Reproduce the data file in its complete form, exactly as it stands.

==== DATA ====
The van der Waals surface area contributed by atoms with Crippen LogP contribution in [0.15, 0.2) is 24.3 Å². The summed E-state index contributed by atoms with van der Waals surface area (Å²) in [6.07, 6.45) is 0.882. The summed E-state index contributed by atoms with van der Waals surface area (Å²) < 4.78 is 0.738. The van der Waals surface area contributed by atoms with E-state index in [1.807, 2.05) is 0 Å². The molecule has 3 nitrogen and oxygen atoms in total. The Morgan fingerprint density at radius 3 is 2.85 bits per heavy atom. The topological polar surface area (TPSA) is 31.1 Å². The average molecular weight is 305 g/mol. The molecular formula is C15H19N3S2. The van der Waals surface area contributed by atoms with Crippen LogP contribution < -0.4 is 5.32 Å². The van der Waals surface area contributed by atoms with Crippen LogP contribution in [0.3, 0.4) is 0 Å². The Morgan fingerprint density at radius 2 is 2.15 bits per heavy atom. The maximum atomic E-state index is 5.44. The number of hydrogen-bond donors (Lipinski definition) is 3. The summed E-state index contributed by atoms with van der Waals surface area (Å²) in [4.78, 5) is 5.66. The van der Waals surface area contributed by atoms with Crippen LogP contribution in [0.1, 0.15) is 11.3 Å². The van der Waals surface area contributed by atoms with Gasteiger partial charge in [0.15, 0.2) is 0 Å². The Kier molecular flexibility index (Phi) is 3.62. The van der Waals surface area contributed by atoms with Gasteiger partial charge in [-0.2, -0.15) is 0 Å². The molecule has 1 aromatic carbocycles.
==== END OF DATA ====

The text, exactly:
The van der Waals surface area contributed by atoms with Crippen LogP contribution in [0.15, 0.2) is 24.3 Å². The summed E-state index contributed by atoms with van der Waals surface area (Å²) in [6.07, 6.45) is 0.882. The summed E-state index contributed by atoms with van der Waals surface area (Å²) < 4.78 is 0.738. The van der Waals surface area contributed by atoms with E-state index in [1.807, 2.05) is 0 Å². The molecule has 3 nitrogen and oxygen atoms in total. The Morgan fingerprint density at radius 3 is 2.85 bits per heavy atom. The topological polar surface area (TPSA) is 31.1 Å². The average molecular weight is 305 g/mol. The molecular formula is C15H19N3S2. The van der Waals surface area contributed by atoms with Crippen LogP contribution < -0.4 is 5.32 Å². The van der Waals surface area contributed by atoms with Crippen LogP contribution in [0.3, 0.4) is 0 Å². The Morgan fingerprint density at radius 2 is 2.15 bits per heavy atom. The maximum atomic E-state index is 5.44. The number of hydrogen-bond donors (Lipinski definition) is 3. The summed E-state index contributed by atoms with van der Waals surface area (Å²) in [4.78, 5) is 5.66. The van der Waals surface area contributed by atoms with Crippen LogP contribution in [0.1, 0.15) is 11.3 Å². The van der Waals surface area contributed by atoms with Gasteiger partial charge in [0.15, 0.2) is 0 Å². The Kier molecular flexibility index (Phi) is 3.62. The van der Waals surface area contributed by atoms with Gasteiger partial charge in [-0.2, -0.15) is 0 Å². The molecule has 1 aromatic carbocycles.